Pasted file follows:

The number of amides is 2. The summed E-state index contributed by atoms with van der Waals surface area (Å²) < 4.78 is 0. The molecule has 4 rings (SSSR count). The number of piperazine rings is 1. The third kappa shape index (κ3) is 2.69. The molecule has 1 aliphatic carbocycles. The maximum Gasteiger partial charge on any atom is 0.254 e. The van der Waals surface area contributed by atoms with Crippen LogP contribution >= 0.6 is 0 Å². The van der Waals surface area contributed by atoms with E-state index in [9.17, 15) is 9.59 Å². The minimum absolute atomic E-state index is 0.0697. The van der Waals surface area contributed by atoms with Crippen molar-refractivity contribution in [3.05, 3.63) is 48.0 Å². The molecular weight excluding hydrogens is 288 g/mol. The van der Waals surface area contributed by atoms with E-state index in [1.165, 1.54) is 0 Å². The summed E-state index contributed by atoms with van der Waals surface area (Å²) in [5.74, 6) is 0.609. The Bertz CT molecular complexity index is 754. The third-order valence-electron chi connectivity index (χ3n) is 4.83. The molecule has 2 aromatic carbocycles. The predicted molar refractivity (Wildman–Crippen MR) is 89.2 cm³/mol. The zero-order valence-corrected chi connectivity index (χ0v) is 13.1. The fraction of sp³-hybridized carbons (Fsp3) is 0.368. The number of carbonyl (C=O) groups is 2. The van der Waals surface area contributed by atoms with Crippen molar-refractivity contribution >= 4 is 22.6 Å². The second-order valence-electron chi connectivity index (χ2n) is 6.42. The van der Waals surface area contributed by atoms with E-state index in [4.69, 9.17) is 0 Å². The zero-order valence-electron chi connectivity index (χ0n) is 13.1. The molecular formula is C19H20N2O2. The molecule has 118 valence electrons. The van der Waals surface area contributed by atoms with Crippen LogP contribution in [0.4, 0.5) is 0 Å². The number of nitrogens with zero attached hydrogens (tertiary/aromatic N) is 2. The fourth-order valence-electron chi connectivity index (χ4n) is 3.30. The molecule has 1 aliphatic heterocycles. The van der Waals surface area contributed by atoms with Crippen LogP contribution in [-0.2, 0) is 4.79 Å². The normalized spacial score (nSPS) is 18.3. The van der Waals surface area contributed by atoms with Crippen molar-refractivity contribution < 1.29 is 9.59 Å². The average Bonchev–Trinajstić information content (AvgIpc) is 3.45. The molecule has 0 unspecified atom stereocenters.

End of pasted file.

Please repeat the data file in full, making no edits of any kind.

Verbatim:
The number of amides is 2. The summed E-state index contributed by atoms with van der Waals surface area (Å²) < 4.78 is 0. The molecule has 4 rings (SSSR count). The number of piperazine rings is 1. The third kappa shape index (κ3) is 2.69. The molecule has 1 aliphatic carbocycles. The maximum Gasteiger partial charge on any atom is 0.254 e. The van der Waals surface area contributed by atoms with Crippen LogP contribution >= 0.6 is 0 Å². The van der Waals surface area contributed by atoms with E-state index in [9.17, 15) is 9.59 Å². The minimum absolute atomic E-state index is 0.0697. The van der Waals surface area contributed by atoms with Crippen molar-refractivity contribution in [3.05, 3.63) is 48.0 Å². The molecular weight excluding hydrogens is 288 g/mol. The van der Waals surface area contributed by atoms with E-state index in [1.165, 1.54) is 0 Å². The summed E-state index contributed by atoms with van der Waals surface area (Å²) in [5.74, 6) is 0.609. The Bertz CT molecular complexity index is 754. The third-order valence-electron chi connectivity index (χ3n) is 4.83. The molecule has 2 aromatic carbocycles. The predicted molar refractivity (Wildman–Crippen MR) is 89.2 cm³/mol. The zero-order valence-corrected chi connectivity index (χ0v) is 13.1. The fraction of sp³-hybridized carbons (Fsp3) is 0.368. The number of carbonyl (C=O) groups is 2. The van der Waals surface area contributed by atoms with Crippen molar-refractivity contribution >= 4 is 22.6 Å². The second-order valence-electron chi connectivity index (χ2n) is 6.42. The van der Waals surface area contributed by atoms with E-state index in [4.69, 9.17) is 0 Å². The zero-order valence-electron chi connectivity index (χ0n) is 13.1. The molecular formula is C19H20N2O2. The molecule has 118 valence electrons. The van der Waals surface area contributed by atoms with Crippen LogP contribution in [0.4, 0.5) is 0 Å². The number of nitrogens with zero attached hydrogens (tertiary/aromatic N) is 2. The fourth-order valence-electron chi connectivity index (χ4n) is 3.30. The molecule has 1 aliphatic heterocycles. The van der Waals surface area contributed by atoms with Crippen LogP contribution in [-0.2, 0) is 4.79 Å². The normalized spacial score (nSPS) is 18.3. The van der Waals surface area contributed by atoms with Crippen molar-refractivity contribution < 1.29 is 9.59 Å². The average Bonchev–Trinajstić information content (AvgIpc) is 3.45. The molecule has 0 unspecified atom stereocenters.